How Many Points Are You Allowed On Your Driver’s License?






“Points” are demerits added to your driving record when you are convicted of speeding, have an accident, or have some other type of moving violation. Almost every state has a “points” system which accumulates and keeps a tally of the number of points you have earned. Some states have a “positive” points system as well; the longer you go without a traffic ticket or accident, the more positive points you earn, offsetting any negative points earned by traffic violations. On the other hand, some states have only “negative” points, and these remain on your license for a certain number of years.

Many people question how many points it takes to lose your license or cause your insurance premiums to go up. While this may seem a simple question, the answer depends largely on which state you live in and how that state totals points against your license, as well as how the state reports these points to interested parties such as insurance companies.

In order to find out your state’s specific point system, you can visit your state’s Department of Motor Vehicles website. If you are interested in the point system of several states, you can visit www.dmv.org, which is a clearinghouse of information related to the various states and their insurance and driving laws.

States which operate with a point system generally grade points based on the seriousness of the offense. For example, in Alabama, reckless driving earns you six points on your license, while speeding of less than 25 miles per hour over the posted limit earns only two points. In Alabama, once you accumulate 12 points within a two-year period, your license will be suspended for 60 days.

This example is fairly typical of the type of system most states have. In general, if you accumulate a certain number of points within a certain time period, your license will be suspended.

Even more troublesome is how the states report points to your insurance company. If you accumulate any points at all, you are in danger of your insurance company finding out, although many states do not report minimum points unless you accumulate several small charges in a short period of time. Insurance companies can also sweep public records, looking for traffic violations and unreported accidents; if this happens, and your insurance company finds out about your points, your insurance premiums may increase.

Some states also monitor and tally the points you earn while driving in other states. If you are a Kentucky resident, for example, and you earn four points in Georgia while driving through on vacation from a speeding violation, Kentucky can add those points to your Kentucky driver’s license, and the same penalties will apply as if you had earned the points in your home state.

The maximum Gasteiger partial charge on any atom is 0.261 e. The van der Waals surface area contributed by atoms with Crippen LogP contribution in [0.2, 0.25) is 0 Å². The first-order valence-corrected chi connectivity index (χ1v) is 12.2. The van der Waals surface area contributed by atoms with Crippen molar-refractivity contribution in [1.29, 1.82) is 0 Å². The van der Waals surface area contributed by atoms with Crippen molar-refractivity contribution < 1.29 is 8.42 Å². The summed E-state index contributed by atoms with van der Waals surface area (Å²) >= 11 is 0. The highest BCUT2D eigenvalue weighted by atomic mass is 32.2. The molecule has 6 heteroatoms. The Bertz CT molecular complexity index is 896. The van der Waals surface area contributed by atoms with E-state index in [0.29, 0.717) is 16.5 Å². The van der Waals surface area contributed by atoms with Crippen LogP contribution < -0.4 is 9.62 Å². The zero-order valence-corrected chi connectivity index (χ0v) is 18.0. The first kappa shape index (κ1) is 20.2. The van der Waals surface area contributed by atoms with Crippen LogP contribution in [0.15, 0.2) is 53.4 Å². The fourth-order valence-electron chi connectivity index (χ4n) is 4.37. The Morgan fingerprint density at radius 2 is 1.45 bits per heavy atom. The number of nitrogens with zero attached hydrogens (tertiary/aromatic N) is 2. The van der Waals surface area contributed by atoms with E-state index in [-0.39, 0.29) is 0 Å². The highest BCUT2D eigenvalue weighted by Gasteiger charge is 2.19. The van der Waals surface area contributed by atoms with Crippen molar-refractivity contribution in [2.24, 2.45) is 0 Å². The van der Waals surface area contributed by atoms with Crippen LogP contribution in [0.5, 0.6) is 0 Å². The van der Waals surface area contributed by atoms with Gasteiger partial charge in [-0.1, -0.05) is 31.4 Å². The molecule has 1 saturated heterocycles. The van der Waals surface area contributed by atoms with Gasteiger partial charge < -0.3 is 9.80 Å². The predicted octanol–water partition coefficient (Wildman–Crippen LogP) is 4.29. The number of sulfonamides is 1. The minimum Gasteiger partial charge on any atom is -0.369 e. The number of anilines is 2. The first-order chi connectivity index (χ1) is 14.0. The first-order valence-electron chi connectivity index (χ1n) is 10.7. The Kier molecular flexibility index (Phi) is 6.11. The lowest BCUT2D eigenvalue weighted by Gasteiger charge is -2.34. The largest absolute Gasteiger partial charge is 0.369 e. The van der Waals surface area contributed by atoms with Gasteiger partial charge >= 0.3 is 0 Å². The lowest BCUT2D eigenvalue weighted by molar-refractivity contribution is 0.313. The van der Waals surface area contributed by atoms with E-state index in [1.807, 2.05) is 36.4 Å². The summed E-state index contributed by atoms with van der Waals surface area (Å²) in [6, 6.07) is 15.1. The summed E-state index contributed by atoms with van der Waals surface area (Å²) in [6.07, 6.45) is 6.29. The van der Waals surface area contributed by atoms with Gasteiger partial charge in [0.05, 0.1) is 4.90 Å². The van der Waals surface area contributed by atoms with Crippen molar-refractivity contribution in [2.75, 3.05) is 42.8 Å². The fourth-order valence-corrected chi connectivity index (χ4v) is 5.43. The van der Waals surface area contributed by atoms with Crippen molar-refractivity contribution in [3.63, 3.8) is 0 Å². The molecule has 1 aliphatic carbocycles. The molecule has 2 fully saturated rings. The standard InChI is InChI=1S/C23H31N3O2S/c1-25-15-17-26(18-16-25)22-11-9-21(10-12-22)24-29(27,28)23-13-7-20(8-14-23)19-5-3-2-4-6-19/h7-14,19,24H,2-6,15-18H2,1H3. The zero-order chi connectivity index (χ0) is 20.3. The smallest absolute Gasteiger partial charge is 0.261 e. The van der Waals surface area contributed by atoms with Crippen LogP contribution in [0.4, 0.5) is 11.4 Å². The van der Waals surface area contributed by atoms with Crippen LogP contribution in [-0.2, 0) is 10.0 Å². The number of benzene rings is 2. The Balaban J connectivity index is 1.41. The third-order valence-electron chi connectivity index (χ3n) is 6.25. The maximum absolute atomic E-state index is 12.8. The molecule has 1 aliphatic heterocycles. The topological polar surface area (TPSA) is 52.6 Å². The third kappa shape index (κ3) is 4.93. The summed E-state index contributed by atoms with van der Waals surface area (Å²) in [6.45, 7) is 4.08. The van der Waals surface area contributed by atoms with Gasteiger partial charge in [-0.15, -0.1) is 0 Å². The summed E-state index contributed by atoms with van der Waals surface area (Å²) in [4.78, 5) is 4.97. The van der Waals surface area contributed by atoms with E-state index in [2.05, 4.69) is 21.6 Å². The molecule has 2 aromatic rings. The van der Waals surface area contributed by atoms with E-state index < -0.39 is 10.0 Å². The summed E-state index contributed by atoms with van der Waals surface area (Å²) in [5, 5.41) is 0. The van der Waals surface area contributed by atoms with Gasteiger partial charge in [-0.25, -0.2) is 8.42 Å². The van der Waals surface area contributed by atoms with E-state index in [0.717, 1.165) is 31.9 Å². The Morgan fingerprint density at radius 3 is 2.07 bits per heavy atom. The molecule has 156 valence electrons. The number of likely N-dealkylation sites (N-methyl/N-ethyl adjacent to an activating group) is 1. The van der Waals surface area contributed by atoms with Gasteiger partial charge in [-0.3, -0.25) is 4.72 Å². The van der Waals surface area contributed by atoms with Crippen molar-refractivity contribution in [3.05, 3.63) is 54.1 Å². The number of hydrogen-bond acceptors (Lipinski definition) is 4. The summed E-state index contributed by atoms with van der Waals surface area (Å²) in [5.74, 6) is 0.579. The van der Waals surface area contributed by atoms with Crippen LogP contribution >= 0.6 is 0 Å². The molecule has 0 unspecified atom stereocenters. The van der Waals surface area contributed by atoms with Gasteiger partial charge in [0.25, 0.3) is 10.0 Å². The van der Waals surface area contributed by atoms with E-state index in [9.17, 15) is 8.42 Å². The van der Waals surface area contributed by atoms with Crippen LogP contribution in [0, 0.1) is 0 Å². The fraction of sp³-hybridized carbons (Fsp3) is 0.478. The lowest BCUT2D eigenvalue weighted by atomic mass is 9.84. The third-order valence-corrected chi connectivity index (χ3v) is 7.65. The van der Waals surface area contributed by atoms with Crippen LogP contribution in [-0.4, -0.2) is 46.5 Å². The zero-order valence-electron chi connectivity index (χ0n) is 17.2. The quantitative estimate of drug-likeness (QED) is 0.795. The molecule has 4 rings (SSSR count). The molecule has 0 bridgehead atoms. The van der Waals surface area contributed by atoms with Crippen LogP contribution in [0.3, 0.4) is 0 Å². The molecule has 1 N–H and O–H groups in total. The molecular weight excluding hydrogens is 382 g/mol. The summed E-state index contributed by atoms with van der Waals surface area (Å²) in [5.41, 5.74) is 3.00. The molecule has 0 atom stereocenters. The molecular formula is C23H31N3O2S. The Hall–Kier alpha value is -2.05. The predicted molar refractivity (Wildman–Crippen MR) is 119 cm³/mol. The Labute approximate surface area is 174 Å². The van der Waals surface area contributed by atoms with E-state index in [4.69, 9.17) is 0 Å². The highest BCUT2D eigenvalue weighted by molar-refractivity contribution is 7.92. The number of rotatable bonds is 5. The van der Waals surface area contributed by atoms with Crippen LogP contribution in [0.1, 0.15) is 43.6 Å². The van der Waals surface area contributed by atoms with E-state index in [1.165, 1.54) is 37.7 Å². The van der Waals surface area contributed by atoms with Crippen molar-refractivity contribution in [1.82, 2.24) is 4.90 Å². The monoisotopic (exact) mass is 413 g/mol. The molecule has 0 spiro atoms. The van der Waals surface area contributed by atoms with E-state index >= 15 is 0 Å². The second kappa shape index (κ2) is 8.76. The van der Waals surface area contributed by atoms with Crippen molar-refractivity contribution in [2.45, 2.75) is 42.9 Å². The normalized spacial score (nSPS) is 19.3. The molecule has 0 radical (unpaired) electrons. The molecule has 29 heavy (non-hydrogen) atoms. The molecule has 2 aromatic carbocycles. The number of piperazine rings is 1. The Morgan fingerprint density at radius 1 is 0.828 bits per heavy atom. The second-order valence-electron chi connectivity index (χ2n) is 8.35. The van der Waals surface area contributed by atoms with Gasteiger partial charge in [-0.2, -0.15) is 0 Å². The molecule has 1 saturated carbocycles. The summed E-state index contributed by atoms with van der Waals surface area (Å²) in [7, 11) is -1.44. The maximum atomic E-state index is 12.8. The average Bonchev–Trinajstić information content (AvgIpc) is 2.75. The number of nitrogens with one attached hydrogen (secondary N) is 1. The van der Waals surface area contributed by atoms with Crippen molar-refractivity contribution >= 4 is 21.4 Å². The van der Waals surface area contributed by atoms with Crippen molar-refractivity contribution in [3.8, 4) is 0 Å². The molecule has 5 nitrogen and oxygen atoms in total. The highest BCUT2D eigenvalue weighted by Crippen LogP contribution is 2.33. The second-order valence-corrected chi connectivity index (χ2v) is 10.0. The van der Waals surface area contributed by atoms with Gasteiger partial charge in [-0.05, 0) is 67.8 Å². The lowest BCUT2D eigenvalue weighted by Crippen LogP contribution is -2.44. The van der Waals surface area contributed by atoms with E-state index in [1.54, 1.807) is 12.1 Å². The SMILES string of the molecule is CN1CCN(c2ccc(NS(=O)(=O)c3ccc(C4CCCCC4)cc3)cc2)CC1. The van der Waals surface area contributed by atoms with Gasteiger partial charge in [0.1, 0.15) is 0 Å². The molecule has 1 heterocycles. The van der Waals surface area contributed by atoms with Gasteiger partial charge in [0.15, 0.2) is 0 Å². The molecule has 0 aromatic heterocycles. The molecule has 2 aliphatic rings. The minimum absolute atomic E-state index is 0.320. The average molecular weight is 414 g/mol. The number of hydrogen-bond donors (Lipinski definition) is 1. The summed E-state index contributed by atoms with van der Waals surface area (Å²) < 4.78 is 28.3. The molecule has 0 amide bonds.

Many states also make distinctions between various groups of drivers. For example, drivers under 18 who accumulate points may have their licenses revoked or suspended for fewer points than an adult. In most cases, these teen drivers can reinstate their license when they reach majority; in some cases, however, the license suspension can actually be for a longer period of time than an adult. Commercial drivers often earn more points on their license than other drivers for the same offenses, as well, and may lose their commercial licenses for longer periods of time.

Some infractions in some states carry zero points, although they are still considered traffic violations and are fined accordingly. You can often appear in court to pay your fine and ask the judge to remove the points from your license. If it is your first offense, this request will sometimes be granted.

Generally speaking, if you accumulate points for more than two serious traffic violations within a two-year period, your license will be affected and your insurance will go up. In many states, this is the equivalent of ten to twelve points in a two-year period. However, be reminded that you can also accumulate the same number of points for more numerous small violations, as well.


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